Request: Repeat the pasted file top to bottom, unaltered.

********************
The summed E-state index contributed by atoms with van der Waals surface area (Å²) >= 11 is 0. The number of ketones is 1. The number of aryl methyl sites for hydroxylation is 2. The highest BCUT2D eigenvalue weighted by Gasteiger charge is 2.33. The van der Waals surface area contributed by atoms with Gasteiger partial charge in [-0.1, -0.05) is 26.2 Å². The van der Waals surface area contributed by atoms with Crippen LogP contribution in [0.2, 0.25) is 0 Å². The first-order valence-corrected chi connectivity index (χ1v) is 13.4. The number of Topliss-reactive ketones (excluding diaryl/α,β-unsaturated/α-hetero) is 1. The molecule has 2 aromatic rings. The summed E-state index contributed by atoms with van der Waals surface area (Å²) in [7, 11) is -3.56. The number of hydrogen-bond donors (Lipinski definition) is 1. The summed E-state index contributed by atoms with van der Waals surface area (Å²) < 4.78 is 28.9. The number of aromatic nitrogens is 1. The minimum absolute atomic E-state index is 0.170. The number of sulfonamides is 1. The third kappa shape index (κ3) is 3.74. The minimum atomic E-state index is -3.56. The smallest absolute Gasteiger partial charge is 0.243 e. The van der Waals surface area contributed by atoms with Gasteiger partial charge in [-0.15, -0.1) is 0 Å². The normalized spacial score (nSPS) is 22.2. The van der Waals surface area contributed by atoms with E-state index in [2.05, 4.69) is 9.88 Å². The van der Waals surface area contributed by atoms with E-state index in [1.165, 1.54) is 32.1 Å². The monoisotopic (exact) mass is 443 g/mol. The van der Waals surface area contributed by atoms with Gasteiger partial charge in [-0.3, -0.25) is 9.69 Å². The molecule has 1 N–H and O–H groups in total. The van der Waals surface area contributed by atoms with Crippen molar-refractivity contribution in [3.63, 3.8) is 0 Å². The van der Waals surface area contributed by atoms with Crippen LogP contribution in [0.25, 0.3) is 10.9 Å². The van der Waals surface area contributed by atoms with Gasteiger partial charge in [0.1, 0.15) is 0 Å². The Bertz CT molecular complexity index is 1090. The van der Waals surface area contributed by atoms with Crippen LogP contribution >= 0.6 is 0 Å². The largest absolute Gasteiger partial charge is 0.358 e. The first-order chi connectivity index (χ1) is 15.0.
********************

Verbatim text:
The summed E-state index contributed by atoms with van der Waals surface area (Å²) >= 11 is 0. The number of ketones is 1. The number of aryl methyl sites for hydroxylation is 2. The highest BCUT2D eigenvalue weighted by Gasteiger charge is 2.33. The van der Waals surface area contributed by atoms with Gasteiger partial charge in [-0.1, -0.05) is 26.2 Å². The van der Waals surface area contributed by atoms with Crippen LogP contribution in [0.2, 0.25) is 0 Å². The first-order valence-corrected chi connectivity index (χ1v) is 13.4. The number of Topliss-reactive ketones (excluding diaryl/α,β-unsaturated/α-hetero) is 1. The molecule has 2 aromatic rings. The summed E-state index contributed by atoms with van der Waals surface area (Å²) in [7, 11) is -3.56. The number of hydrogen-bond donors (Lipinski definition) is 1. The summed E-state index contributed by atoms with van der Waals surface area (Å²) < 4.78 is 28.9. The number of aromatic nitrogens is 1. The minimum absolute atomic E-state index is 0.170. The number of sulfonamides is 1. The third kappa shape index (κ3) is 3.74. The minimum atomic E-state index is -3.56. The smallest absolute Gasteiger partial charge is 0.243 e. The van der Waals surface area contributed by atoms with Gasteiger partial charge in [-0.15, -0.1) is 0 Å². The normalized spacial score (nSPS) is 22.2. The van der Waals surface area contributed by atoms with E-state index in [2.05, 4.69) is 9.88 Å². The van der Waals surface area contributed by atoms with E-state index in [1.165, 1.54) is 32.1 Å². The monoisotopic (exact) mass is 443 g/mol. The van der Waals surface area contributed by atoms with Gasteiger partial charge in [-0.3, -0.25) is 9.69 Å². The molecule has 1 N–H and O–H groups in total. The van der Waals surface area contributed by atoms with Crippen molar-refractivity contribution in [3.63, 3.8) is 0 Å². The van der Waals surface area contributed by atoms with Crippen LogP contribution in [0.25, 0.3) is 10.9 Å². The van der Waals surface area contributed by atoms with Gasteiger partial charge in [0.1, 0.15) is 0 Å². The Bertz CT molecular complexity index is 1090. The van der Waals surface area contributed by atoms with Crippen LogP contribution >= 0.6 is 0 Å². The largest absolute Gasteiger partial charge is 0.358 e. The first-order chi connectivity index (χ1) is 15.0.